Developers, meet your HoloLens: A tour of Microsoft's new developer showcase

How do developers get a sense of how to make apps in augmented reality? Microsoft wants to give more people a taste. This is what you'll see there.

Scott Stein Editor at Large
I started with CNET reviewing laptops in 2009. Now I explore wearable tech, VR/AR, tablets, gaming and future/emerging trends in our changing world. Other obsessions include magic, immersive theater, puzzles, board games, cooking, improv and the New York Jets. My background includes an MFA in theater which I apply to thinking about immersive experiences of the future.
Expertise VR and AR, gaming, metaverse technologies, wearable tech, tablets Credentials
  • Nearly 20 years writing about tech, and over a decade reviewing wearable tech, VR, and AR products and apps
Scott Stein
5 min read
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I'm looking at a hovering watch. It splits into pieces above the table in front of me, exposing gears ticking underneath. My eyes move over glowing yellow dots, which expand into details: ad copy, indicating the Swiss watch's inner workings and fine details.

I click my way through the glowing holographic display using my finger, and then I look at a heat map of all the places people's eyes have looked the most: an indicator of how people look at the 3D watch hovering in front of me. (Or rather, a simulation of what the heat map could work like, I'm told.) This is a demo of Microsoft HoloLens running a "holographic storytelling" experience, a maze of rooms above the flagship Microsoft Store here in Manhattan.

Microsoft's HoloLens is an odd duck in the already peculiar world of virtual and augmented reality tech. Unlike VR, which covers the eyes completely using goggles, HoloLens throws 3D simulations of holographic-style experiences into the real world. It's something few technology companies are currently pursuing, and even fewer people have even experienced. You'll be able to buy VR in many forms by mid-2016, but HoloLens isn't intended for consumers yet: instead, it'll arrive in a $3,000 developer edition early next year. But how do developers create apps for realistic 3D augmented reality, which Microsoft calls "mixed reality," without ever having experienced it in the first place?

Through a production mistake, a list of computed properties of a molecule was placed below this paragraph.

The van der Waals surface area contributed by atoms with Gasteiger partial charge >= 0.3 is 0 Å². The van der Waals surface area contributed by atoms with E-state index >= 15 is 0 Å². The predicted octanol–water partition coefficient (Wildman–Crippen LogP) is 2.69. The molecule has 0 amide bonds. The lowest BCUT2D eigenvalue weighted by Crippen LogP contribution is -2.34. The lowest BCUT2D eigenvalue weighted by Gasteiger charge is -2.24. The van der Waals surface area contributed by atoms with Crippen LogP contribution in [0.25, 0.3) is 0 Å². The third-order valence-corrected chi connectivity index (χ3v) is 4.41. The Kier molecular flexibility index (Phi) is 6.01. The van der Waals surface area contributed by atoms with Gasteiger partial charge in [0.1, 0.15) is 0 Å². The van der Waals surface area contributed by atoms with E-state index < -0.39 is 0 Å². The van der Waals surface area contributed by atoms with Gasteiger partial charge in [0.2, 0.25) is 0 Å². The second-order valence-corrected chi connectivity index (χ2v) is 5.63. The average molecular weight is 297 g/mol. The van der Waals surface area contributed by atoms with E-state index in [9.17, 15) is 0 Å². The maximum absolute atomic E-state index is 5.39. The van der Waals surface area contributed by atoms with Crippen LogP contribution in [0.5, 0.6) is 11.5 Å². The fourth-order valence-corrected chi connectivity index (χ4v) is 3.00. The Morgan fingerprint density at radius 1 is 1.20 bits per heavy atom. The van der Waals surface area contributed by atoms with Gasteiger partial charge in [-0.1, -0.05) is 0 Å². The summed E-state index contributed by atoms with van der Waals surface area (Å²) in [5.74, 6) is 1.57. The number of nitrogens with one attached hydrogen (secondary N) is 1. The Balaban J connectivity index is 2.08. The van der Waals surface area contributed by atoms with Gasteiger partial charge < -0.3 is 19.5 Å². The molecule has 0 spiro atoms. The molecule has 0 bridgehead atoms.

One of the demo rooms where HoloLens experiences are shown, to simulate a living room.


This chicken-and-egg HoloLens problem is what developer demos like Microsoft's newly opened HoloLens showcase in New York are trying to solve. HoloLens has been slowly touring the world offering brief demonstrations, with appointments filling up quickly, Microsoft claims. This new showcase will stay open for appointments so that more developers can, at least, try demos and get a sense of what the whole mixed-reality thing is all about.

I got a chance to tour the space and try out all three demos currently being shown there. It replicates the type of small, rehearsed closed-room demos we often get at a press briefing: three mini living-room sets, decorated with sofas and wall art. Each one has a HoloLens unit, and the demo projects itself into that room to show how the virtual can mix with the real.


Microsoft's depiction of Project X-Ray.


One demo is for Project X-Ray, a HoloLens game I tried earlier this year at the E3 video game expo in Los Angeles. The HoloLens headset I'm wearing scans the room with its 3D cameras, and a host of glowing-ghost robo-scorpions and drones burst from the walls for me to shoot with my head-mounted blaster. It uses an Xbox controller, showing how games can work in physical spaces.


Again, this illustration of HoloStudio doesn't exactly do the experience justice.